Microsoft’s acquisitions are always contradictory.
Skype was acquired for 32 times their operating profit.
Nokia was assimilated with innovation suppressed at the same time. When was the last time you saw someone using a Nokia device?
Skype did suffer from Microsoft’s acquisition in the short-term. 3rd party users relying on different clients were kicked out of their corresponding platforms. This impacted IT departments using Pidgin, Miranda, or imo by connecting different applications relying on various protocols.
Mobile users were abandoned for nearly a year - following a rebuild on both desktop and mobile and launching the web version of Skype. Skype for Business is a separate suite which isn’t compatible with their standard Skype app - leading to a major disconnect during conference and business calls (which was a reason for Zoom’s success for video and audio conference calls).
Microsoft closed Skype’s office in Sweden in 2017 while it was still profitable. Their strategy isn’t directly related to growth and revenue—some of their moves are aligned to long-term goals or as a defensive mechanism against competitors acquiring their products.
LinkedIn’s development has been stalled for several years now. Except for launching video, notifications are still horrid, groups are useless, premium plans for general users are not affordable.
LinkedIn is still growing—but primarily due to external factors.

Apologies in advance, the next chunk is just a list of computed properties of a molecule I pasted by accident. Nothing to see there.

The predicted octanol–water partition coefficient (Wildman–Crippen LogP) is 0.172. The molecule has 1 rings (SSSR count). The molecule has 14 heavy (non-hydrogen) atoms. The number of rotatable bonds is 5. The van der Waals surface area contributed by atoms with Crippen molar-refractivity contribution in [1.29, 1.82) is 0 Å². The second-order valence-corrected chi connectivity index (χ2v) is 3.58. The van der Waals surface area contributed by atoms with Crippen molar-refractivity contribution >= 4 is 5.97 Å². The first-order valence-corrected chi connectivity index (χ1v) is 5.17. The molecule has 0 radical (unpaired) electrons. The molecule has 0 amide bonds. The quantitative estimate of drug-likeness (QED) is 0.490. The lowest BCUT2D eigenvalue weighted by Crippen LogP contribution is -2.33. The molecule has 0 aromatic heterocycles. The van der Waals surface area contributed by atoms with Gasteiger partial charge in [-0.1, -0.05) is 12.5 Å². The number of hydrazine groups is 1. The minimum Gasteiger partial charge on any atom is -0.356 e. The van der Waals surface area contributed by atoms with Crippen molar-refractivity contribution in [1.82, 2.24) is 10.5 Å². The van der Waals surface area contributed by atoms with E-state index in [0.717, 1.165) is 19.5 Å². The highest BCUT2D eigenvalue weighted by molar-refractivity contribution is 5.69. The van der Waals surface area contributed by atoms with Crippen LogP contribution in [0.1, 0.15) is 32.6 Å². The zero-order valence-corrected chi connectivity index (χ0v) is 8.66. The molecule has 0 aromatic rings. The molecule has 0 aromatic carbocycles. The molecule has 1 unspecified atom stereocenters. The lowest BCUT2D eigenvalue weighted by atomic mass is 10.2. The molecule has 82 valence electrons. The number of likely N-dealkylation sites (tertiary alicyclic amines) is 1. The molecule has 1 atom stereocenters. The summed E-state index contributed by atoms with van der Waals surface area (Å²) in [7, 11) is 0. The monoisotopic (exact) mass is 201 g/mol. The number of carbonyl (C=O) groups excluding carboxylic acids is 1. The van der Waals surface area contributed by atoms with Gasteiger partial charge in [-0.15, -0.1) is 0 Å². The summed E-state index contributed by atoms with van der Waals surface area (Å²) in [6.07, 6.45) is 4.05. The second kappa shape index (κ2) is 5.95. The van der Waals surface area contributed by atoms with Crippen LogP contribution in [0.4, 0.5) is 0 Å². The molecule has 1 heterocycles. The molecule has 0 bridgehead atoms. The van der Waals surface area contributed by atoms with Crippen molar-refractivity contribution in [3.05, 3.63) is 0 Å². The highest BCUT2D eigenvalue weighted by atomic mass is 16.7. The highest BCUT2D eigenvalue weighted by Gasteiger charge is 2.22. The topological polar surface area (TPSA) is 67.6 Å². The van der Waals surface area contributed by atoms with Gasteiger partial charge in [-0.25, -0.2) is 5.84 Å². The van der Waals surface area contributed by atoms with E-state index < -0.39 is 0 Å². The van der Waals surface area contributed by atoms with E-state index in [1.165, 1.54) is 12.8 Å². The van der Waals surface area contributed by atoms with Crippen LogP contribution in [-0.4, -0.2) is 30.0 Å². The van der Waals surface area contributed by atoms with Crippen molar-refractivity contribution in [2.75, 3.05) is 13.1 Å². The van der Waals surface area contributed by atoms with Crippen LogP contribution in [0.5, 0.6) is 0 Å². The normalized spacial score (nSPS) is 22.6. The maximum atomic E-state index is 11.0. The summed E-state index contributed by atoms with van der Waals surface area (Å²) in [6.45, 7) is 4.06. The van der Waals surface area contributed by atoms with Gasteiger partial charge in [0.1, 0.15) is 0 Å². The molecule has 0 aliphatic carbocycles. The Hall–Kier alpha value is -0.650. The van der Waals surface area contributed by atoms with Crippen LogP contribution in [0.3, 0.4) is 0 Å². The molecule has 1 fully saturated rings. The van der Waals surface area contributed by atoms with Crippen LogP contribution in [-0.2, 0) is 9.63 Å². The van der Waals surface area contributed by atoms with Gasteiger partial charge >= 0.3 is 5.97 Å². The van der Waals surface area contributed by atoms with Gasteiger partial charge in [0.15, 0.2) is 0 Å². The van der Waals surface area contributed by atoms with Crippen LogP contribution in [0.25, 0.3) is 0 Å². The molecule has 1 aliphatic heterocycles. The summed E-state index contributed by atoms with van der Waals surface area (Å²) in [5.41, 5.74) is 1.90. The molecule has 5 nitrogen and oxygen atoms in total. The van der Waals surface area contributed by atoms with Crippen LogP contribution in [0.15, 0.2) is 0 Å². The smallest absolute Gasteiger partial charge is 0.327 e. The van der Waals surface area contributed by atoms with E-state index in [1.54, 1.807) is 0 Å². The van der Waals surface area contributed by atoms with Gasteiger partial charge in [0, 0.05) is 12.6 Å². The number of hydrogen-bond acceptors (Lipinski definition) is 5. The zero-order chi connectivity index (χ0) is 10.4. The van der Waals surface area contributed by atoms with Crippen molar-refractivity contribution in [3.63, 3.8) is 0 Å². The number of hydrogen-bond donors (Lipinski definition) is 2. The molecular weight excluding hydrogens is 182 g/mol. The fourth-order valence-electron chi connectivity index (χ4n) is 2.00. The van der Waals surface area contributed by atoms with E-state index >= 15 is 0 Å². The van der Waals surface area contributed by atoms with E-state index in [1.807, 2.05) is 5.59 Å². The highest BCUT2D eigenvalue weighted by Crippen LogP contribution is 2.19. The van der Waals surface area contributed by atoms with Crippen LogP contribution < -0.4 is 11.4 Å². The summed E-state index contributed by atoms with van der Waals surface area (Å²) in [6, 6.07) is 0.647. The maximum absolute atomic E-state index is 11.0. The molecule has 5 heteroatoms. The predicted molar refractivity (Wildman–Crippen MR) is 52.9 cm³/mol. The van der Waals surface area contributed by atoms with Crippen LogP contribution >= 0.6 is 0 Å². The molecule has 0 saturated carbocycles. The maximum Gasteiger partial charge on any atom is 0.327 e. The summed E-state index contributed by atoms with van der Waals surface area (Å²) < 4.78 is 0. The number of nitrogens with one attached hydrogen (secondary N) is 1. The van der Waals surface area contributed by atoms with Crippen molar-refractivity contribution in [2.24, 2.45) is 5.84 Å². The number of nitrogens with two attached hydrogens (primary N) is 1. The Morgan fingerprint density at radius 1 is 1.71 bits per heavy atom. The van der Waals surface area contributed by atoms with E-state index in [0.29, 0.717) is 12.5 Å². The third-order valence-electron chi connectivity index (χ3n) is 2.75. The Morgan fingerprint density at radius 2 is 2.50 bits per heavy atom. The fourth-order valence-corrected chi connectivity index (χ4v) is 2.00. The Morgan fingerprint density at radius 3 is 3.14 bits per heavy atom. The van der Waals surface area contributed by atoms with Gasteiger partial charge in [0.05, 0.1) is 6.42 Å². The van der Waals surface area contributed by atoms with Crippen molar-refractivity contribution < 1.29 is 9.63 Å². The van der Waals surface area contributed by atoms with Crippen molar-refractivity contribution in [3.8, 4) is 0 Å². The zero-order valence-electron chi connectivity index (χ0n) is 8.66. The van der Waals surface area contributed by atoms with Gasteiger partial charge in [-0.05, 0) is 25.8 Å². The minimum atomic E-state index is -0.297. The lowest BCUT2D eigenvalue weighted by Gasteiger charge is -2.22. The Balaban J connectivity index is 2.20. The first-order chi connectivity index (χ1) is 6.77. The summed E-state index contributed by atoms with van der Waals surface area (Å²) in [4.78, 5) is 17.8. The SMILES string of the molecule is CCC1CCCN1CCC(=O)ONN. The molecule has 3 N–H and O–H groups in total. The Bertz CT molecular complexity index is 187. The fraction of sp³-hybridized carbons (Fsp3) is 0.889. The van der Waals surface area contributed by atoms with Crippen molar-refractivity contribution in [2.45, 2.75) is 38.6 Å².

Twitter’s growth has declined drastically. The amount of spam and automatically posted content is far too much. The noise is just appalling.
Facebook has been targeted primarily by consumer-oriented businesses. It’s advertising model has affected many last year. Data privacy concerns over the past month have caused a major drop in their valuation.
Google Plus didn’t make it. It’s still alive but mainly on autopilot. It has an enormous potential given Google’s core suite, yet it lacks any focus or organization.
Business alternatives like Xing never gained popularity in the US. AngelList lacks a good portion of LinkedIn’s features.
LinkedIn’s acquisition of Lynda was a good move - and LinkedIn users are often promoted free courses or discounts for their training program. The fact that a good number of Lynda’s courses are high quality is definitely a plus.
All things considered, LinkedIn has been reporting traction in their own network as of late 2016. A fraction of Facebook’s users migrate to LinkedIn for various of reasons—from personal branding through networking to developing new forms of business opportunities.
The platform is still a chaos. The web versions is broken across its numerous tiers. If Microsoft was serious about LinkedIn, they would have spent the time and effort to make the user experience seamless and interactive—drastically growing their user base and increasing the time spent on LinkedIn.
Is that happening? Not so much, we are yet to see how this will play out in 2018.
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